This week sees the launch of a major provocation paper examining the place of education and learning in our national and regional performing arts and cultural organisations, published by Mission, Models, Money. Its authors, Sara Robinson and Teo Greenstreet, argue that arts organisations failure to integrate education work with their core artistic programmes is preventing them from stimulating wider public engagement with the arts.
The fact that producers and presenters choose to make clear distinctions between those events and activities that sit under the education banner and those that dont, raises some fundamental questions about art and its audiences. Do some of us need educating more than others? Are our core or main stage programmes devoid of educational value? Is it beneficial to separate art from learning? And is this separation merely an issue of language and terminology, or is there a cultural hierarchy creating the distinction? When the trustees and senior executives at some of our national performing arts and cultural organisations (the top ten of which receive almost 50% of Arts Council Englands revenue funding budget) express ambivalence and confusion about how educational activity relates to the core purpose of their organisations, it is, perhaps, no surprise that questions such as these are seldom addressed.
The current status of arts education in our cultural institutions provides clues as to the value they place on this type of work. The UK boasts a wide and growing range of arts education work, much of it considered to be of an exceptionally high standard, and we are seen as being a world leader1. Yet despite such accolades, education work often remains sidelined from core artistic activity and unrelated to core objectives. Definitions and terminology are confused, mechanisms for sharing best practice are limited, and there are no standard or robust evaluation methodologies for making the case for arts education. Advocacy for education amongst trustees and senior executives is very limited, not least because it is often seen as having emerged as a result of funding imperatives rather than mission. Arts education positions, both freelance and salaried, are typified by long hours and low pay, and compared with the sums spent on our core and main stage work, the percentage of total arts spend allocated to education from both public and private sources is miniscule.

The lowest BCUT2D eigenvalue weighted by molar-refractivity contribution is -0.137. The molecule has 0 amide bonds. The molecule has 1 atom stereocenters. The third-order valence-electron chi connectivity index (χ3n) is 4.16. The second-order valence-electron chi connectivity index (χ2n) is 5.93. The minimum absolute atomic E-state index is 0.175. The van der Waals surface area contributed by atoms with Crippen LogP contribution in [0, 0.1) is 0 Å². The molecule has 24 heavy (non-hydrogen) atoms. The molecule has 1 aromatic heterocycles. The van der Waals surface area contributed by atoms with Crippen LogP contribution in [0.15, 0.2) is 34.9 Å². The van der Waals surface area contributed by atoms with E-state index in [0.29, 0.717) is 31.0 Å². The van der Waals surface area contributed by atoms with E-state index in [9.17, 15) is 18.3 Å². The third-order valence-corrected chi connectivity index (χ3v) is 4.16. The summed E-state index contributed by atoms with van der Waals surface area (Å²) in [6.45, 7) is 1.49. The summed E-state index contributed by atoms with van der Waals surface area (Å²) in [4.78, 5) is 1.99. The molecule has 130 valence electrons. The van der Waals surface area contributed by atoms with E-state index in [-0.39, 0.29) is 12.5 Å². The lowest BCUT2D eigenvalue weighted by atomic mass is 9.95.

Towards public engagement
In stark contrast with this bleak picture, we are hearing more and more about the desire to increase relevance and engagement with a much wider public. The need for arts and cultural organisations to reinvent themselves in order to gain wider public relevance in return for the current levels of public funding has also become a core political theme, and Culture Minister David Lammy has articulated deep government dissatisfaction with the pace of progress in this area. The irony is that neither policy-makers, cultural professionals nor cultural commentators seem to have grasped the notion that arts education the core purpose of which relates to learning and engagement could be the key to delivering the public support that they are seeking. But first, the concept of arts education has to move on from the classic one-way street where organisations deliver their choice of arts and culture to audiences. If an organisation has learning and engagement at the heart of its mission, then the potential for listening to the public, to find out how they want to be engaged, and with what, must also be explored.
Learning and engagement at the core
What, then, might be the impact if arts and cultural organisations made a commitment to embed learning and engagement into their mainstream practice?